While out picking weeds among our garden rows this week I was reminded of something Anna told me when we planted our first winter garden. She said that certain plants like cabbage, broccoli, and cauliflower require sufficient space to produce a mature head. Being a city girl, I had never seen broccoli or cauliflower grow from seed to a full head of produce, so I had no frame of reference for “sufficient space.” Wow, these plants are large! Each easily spans four to five square feet in area. What also struck me was the many luxuriant layers of leaves a cauliflower plant produces before it shows its first white or purple flowered head of beauty. These outer leaves are edible and nutritious, which I never knew, but we harvest only the most flavorful flower and toss those life-giving leaves into the compost pile.

Gardening has made me think more about the PROCESS in life rather than just the PRODUCE from life. I could write a whole book about that, but I will spare you! Suffice it to say, there is purpose in the time of waiting for things to mature and ripen. What in your life seems to be taking too long a time to reach fulfillment? Are you perhaps frustrated because you are focused solely on the arrival of the final product? Maybe it’s time to refocus and make time to notice the beauty in the process. When it comes to Christmas shopping, many of us make the gift our loved one opens at Christmas the focus of our shopping. Maybe it’s time to notice and value the layers in the process of choosing and acquiring the most fitting gift for our loved one.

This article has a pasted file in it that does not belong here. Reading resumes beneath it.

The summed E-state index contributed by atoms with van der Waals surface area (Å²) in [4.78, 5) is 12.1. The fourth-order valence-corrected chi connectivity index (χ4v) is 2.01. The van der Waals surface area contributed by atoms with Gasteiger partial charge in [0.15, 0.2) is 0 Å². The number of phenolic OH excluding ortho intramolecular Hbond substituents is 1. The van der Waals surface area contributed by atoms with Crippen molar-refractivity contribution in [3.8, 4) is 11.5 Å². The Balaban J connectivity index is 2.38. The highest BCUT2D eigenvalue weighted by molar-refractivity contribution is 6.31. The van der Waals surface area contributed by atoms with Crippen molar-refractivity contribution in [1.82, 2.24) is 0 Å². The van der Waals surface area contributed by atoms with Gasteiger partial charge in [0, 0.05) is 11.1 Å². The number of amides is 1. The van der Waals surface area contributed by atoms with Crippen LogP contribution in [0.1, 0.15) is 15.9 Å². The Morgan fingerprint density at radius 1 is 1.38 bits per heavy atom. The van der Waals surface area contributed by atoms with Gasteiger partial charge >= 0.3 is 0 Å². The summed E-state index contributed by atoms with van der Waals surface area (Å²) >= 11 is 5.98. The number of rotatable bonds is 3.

While the arrival of the Christ Child on Christmas Day is the source of great joy throughout the world, so ought to be Advent, the time we prepare “sufficient space” for reflecting on the purpose and promised joy in His Coming. Preparing our hearts to receive Him is a luxuriant, layered process that takes time, sometimes even a lifetime. God is not in a hurry to grow things of beauty; He gave a Lifetime to that very end.